We all admire the success of others. We all have personal goals we want to reach. But when these are taken to their ugly, distorted extremes we end up with pride, bitterness, envy, and arrogance. We become saturated with ourselves and this infestation usually causes us to mistreat and misuse others.
When this happens we have fallen under “wisdom” that is not only “earthly” and “unspiritual” but straight up “demonic.” This love of self was at the core of Satan’s pre-creation fall, and those who fell with him now spread that same toxin.
To safeguard ourselves from true spiritual evil, let’s stop pining for what we don’t have and start giving more thanks for what we do have. Let’s stop gossiping and slandering, especially in our congregations. Let’s stop placing our own impulses and emotions in the spotlight and instead focus on serving one another with the loving humility of Jesus.
“Fallen, fallen is Babylon the great! She has become a dwelling place for demons, a haunt for every unclean spirit, a haunt for every unclean bird, a haunt for every unclean and detestable beast. For all nations have drunk the wine of the passion of her sexual immorality, and the kings of the earth have committed immorality with her, and the merchants of the earth have grown rich from the power of her luxurious living.” (Revelation 18:1-3)
The identity of “Babylon” in the book of Revelation is up for debate. Some scholars say it represents apostate Israel. Some say first-century Rome. Some say it’s a future, literal Babylon restored to prominence. Others say it represents the corrupt world systems throughout history. Whatever the case, the point is the same: this kingdom is a haven of “demons” and “every unclean spirit.”
What is the manifestation of this demonic influence? Drunkenness, sexual immorality, riches, power, and luxury. Indulgences of the flesh. This describes a place that is hell-bent (literally) on fulfilling every carnal craving imaginable. It’s a place where sensuality is unrestrained, money is king, and comfort takes precedence over morality.
Is our career driven by the love of money? Do we watch movies or TV shows that border on the pornographic? Do we substitute the standards of Scripture for our own subjective appetites and desires? Do we participate in—or even defend and justify—that which God calls abominable? We may never step foot in a graveyard or haunted house, but we must be careful to not create a demon-haunted Babylon right where we are.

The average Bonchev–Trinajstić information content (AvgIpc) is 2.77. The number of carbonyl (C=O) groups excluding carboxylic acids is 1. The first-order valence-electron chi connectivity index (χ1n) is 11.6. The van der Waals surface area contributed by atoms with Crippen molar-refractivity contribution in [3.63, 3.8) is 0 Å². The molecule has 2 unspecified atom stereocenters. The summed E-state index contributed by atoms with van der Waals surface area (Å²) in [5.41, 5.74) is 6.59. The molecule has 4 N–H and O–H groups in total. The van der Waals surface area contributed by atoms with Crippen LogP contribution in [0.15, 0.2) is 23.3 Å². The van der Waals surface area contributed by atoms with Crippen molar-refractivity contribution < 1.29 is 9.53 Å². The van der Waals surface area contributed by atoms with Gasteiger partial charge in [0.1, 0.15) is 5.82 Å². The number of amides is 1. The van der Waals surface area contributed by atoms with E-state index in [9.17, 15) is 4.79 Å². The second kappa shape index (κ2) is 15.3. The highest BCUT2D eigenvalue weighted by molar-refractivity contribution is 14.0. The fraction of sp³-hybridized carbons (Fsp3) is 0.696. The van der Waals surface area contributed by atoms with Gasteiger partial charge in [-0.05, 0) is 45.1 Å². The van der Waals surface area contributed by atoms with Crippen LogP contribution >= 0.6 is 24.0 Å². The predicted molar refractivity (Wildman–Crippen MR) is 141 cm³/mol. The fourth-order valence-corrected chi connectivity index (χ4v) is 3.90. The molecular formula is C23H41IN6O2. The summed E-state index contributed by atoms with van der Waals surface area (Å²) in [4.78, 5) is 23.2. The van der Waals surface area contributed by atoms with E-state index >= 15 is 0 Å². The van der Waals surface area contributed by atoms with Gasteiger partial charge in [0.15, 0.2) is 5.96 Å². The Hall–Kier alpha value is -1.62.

Some evil is easy to spot. But if we’re not careful it can be little more than a decoy to distract us from the truly demonic activity in our hearts and lives. Sometimes the scariest monster is the one within. Watch your doctrine. Watch your pride. Watch your lust. Unmask the devil’s phony charade and recognize darkness where it does the worst damage, and expose it with the glorious light of Christ.
“Walk as children of light (for the fruit of light is found in all that is good and right and true), and try to discern what is pleasing to the Lord. Take no part in the unfruitful works of darkness, but instead expose them. For it is shameful even to speak of the things that they do in secret. But when anything is exposed by the light, it becomes visible, for anything that becomes visible is light. Therefore it says, ‘Awake, O sleeper, and arise from the dead, and Christ will shine on you.’ Look carefully then how you walk, not as unwise but as wise, making the best use of the time, because the days are evil.” (Ephesians 5:8-16)